Most training orients around body parts. You’ve heard it and you’ve probably done it. If you’re a regular strength trainer you know this conversation all too well, “Are you training chest and triceps or are you doing legs?”

While there is immense intelligence to grouping the body into synergistic groups so that you can train vigorously in a few areas while the rest of your body has a relative break from the demands there is a problem hiding out here and it is costing you dearly.

The problem is your split between the external objective world (that’s your body) and the subjective internal world (that’s your direct phenomenological experience). How we use language around training matters. Language structures your experience so when you say to yourself or to your training partner that you are, for example, training “back and biceps,” you are carving out an intention to do just that. Train just your back and biceps.

Now this intention is in part sculpting focus, you’re not going to be messing around on the leg machines. This part is good. The problem is that the intention to just train your body parts is robbing you of a larger, more efficient and multi-dimensional return on your time, energy and attention invested in your training. You could be training back and biceps while simultaneously training much more! If you’re like most of us in the human condition, life’s precious and we simply don’t possess time to waste.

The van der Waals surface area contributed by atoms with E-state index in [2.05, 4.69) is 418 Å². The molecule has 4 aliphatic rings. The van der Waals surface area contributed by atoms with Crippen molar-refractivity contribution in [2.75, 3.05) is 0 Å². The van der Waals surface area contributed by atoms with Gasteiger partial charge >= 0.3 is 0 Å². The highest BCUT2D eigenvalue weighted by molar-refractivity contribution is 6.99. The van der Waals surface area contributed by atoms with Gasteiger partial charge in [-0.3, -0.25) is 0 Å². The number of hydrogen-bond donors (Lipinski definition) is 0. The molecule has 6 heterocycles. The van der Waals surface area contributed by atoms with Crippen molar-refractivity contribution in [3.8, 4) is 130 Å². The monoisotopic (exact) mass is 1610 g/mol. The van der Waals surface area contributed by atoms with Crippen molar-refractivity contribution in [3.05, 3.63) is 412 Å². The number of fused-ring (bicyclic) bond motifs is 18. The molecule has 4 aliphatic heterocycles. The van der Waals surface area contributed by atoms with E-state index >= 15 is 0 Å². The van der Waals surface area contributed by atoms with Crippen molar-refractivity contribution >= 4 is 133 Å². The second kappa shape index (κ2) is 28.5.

So while this simple, often unexamined intention to train body parts, does yield more focus. This intentional focus on the body does stunt you from engaging a larger possibility.
Strength training can yield multidimensional benefits, it can dramatically re-sculpt your subjective sense of self as much as it can develop the objective starting power in your leg mu
scles. The key is inside of your intention. You need an intention that is larger than the dialectic of interior and exterior or what is subjective and objective. If your intention embraces, holds and directs both your training can yield multifaceted returns in both domains. Tangible gains are coupled with what I often call “intangible” gains that can also be measured. The interesting piece is that these larger intentions, in my experience, have yielded far greater objective returns than solely focusing on training body parts yields.